Model aircraft aerodynamics is a delightfully well-written book about a topic which is perhaps not so easily understood by the majority of model builders. Concentrating on airfoil performance, Simons' book is a densely packed source of information on nearly every detail one could possibly wish to know about the principles behind airplane lift. The book devotes several chapters to the presentation and explanation of wind tunnel experiments, as well as an in-depth discussion about the possible limitations of such results, together with historical notes and references. Furthermore, by calculated examples, Simons shows the reader how aerodynamic data are put to good use in the design of a real flying device. Some of the test results presented in the book are produced in cooperation with modelers in order to ensure the usefulness of the outcome. Other topics like Reynolds number and special details concerning propellers are of course also found. A very good choice of book for someone who wants to get a flying start into the secrets of wings.
I have recently studied the 2009 edition. First, I confess prejudice, since he references my work on airfoils. But this is a truly excellent volume, well written, well illustrated, virtually without equations and correct in every respect. I could not find a single item that was wrong, or even required more precise expression. I expect that readers who do not have college aerodynamics may find it a little abstruse. But the truth is seldom simple.Most of the reviews give good, useful descriptions of the content. It is a pity that one reviewer was so totally ignorant as to knock the book because it "used Bernoulli for airfoil lift"!! The book he quotes as a basis for this nonsense is actually incorrect, and is widely known as a joke in the professional business. It is sad how definite fools may be. And how harmful!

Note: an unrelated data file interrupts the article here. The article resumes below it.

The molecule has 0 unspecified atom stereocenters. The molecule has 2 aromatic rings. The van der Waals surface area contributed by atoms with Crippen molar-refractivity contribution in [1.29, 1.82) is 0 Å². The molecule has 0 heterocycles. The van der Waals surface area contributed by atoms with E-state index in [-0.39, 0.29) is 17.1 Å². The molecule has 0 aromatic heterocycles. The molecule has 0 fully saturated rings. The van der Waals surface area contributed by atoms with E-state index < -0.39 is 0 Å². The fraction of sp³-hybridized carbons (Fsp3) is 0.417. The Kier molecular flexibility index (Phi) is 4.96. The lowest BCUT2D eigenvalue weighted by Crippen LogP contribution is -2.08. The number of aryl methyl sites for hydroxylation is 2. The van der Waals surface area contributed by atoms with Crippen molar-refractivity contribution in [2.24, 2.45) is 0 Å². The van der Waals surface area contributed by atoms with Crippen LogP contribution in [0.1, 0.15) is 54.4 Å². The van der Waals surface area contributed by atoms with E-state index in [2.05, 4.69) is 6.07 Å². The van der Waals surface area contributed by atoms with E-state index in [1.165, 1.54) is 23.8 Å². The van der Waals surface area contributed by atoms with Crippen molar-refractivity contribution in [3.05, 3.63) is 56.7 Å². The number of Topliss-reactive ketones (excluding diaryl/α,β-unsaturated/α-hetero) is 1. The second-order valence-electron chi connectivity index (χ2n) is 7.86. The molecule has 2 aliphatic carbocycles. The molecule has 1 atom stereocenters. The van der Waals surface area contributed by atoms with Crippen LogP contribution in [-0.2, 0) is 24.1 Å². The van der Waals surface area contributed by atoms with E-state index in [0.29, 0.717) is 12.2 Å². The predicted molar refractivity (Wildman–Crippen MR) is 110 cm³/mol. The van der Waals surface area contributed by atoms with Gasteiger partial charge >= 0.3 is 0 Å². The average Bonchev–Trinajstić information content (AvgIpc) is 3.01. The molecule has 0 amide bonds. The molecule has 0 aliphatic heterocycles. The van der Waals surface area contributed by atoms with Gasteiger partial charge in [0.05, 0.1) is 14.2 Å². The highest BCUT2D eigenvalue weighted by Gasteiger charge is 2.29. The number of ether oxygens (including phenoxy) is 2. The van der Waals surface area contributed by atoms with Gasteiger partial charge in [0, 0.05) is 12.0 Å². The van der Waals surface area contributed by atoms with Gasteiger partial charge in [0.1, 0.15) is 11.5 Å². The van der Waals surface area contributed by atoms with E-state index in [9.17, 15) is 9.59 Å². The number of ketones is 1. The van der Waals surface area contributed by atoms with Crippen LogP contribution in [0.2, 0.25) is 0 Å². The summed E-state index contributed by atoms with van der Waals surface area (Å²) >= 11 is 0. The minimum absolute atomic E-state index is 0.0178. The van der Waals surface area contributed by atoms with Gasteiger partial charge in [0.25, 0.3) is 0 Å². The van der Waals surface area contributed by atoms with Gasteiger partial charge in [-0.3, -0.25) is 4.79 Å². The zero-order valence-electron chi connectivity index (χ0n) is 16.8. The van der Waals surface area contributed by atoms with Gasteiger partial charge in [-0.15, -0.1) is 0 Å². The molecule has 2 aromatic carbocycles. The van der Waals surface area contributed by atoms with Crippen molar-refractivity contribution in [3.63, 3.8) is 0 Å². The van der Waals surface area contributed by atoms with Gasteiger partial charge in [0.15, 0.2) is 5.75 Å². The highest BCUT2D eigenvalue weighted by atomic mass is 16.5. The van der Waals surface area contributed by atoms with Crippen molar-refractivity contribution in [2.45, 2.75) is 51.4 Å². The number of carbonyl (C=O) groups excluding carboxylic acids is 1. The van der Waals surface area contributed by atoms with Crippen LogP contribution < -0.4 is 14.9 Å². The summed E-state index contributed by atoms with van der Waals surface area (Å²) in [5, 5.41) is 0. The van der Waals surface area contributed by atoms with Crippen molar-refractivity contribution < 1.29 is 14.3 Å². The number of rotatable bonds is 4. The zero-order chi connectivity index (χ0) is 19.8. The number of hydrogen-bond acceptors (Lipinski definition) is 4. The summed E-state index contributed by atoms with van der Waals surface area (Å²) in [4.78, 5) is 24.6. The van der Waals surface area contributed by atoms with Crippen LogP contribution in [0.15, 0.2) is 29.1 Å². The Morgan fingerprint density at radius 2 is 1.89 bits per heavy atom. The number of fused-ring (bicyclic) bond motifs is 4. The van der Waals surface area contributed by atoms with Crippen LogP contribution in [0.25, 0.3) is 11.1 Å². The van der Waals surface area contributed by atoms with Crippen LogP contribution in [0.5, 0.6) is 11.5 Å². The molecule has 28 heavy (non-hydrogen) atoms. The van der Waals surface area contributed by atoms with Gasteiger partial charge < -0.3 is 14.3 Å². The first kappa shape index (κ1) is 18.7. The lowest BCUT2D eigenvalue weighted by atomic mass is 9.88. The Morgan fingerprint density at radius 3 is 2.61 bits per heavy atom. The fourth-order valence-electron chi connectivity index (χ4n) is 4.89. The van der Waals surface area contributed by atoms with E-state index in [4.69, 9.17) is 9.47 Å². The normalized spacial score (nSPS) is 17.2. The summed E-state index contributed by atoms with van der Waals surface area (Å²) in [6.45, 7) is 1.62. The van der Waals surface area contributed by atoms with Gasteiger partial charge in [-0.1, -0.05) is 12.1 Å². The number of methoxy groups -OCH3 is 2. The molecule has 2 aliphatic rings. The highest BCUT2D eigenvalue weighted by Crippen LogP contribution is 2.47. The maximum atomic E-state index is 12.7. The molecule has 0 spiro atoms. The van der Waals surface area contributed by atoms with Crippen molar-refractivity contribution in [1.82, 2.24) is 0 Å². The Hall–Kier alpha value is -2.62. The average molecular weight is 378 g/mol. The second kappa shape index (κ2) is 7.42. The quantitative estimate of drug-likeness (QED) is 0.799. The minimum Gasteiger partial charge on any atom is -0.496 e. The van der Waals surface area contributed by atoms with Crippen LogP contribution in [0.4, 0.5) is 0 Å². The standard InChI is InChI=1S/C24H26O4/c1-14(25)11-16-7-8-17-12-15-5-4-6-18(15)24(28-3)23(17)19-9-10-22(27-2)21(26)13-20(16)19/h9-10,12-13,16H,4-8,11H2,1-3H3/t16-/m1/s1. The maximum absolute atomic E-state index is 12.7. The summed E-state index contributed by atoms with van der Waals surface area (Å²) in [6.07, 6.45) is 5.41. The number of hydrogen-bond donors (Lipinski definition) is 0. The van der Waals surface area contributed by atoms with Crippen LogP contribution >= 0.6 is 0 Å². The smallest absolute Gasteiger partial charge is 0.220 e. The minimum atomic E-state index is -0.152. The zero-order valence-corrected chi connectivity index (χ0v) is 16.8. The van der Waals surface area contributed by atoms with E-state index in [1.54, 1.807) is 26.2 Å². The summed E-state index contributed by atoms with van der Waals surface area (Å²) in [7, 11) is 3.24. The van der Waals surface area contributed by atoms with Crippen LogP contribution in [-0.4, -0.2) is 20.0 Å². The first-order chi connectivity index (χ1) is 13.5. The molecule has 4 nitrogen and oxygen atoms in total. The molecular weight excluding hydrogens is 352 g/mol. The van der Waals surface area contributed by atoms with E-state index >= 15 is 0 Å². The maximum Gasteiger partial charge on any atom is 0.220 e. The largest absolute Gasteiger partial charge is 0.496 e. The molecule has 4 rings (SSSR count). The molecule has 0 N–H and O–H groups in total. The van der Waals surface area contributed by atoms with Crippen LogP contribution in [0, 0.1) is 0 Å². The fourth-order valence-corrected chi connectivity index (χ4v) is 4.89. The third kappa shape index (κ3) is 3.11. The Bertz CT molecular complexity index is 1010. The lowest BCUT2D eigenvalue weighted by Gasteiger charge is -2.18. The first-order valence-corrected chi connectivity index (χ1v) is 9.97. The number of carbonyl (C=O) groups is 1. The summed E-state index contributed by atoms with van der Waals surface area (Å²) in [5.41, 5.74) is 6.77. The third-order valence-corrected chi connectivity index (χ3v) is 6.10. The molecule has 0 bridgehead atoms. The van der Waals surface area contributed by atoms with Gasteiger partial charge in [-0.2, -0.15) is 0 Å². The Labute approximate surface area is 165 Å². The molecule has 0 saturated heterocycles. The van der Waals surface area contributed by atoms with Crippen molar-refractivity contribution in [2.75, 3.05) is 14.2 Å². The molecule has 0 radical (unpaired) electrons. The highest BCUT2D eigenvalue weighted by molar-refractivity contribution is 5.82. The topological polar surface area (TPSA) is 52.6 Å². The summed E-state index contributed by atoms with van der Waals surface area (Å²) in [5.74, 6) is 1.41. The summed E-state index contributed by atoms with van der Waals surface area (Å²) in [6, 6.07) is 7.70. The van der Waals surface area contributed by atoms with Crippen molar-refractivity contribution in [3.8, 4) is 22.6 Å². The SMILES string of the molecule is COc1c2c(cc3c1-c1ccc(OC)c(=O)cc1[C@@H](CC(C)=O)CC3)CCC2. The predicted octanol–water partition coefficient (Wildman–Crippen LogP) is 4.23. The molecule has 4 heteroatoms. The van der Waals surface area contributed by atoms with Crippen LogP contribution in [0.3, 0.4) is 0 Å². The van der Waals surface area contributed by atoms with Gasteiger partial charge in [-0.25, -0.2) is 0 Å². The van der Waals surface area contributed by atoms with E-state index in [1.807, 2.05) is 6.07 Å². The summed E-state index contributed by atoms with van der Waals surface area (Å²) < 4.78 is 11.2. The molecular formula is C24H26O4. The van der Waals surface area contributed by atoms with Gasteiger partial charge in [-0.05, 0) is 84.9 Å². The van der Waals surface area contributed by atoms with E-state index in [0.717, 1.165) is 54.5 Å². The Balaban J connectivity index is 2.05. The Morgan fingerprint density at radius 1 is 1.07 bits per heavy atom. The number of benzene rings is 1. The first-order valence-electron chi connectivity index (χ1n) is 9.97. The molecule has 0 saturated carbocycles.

The book is, to me, hard to read because there is little to no "scenery" in the book. Every sentence is packed with information which results in a slow read particular for a newcomer to the field of aerodynamics like myself.Inevitably, every page is filled with "Why didn't I think of that" - type revelations. Don't rush into the book. Take it a page at a time because the pace builds up quickly - particularly in the first few chapters. If you don't understand a chapter, you will waste your time on the next. A Book for the patient, but eager to learn.Martin Simons is an expert in his field and in this conversational, intense, book his knowledge is shared well.Definitely the pride of my library.
Having designed my own uniquely different model aircraft (spans of 2-3 meters), I found this book to be indespensable. The explainations of forces and the effects of many different designs factors was superb. The appendix 3 (with nearly 200 different aerofoils alone!) is worth the price.For anyone who designs or just flies Model Aircraft, this book will allow you to understand how and why Aircraft fly, which will make you a better 'Pilot' and/or designer.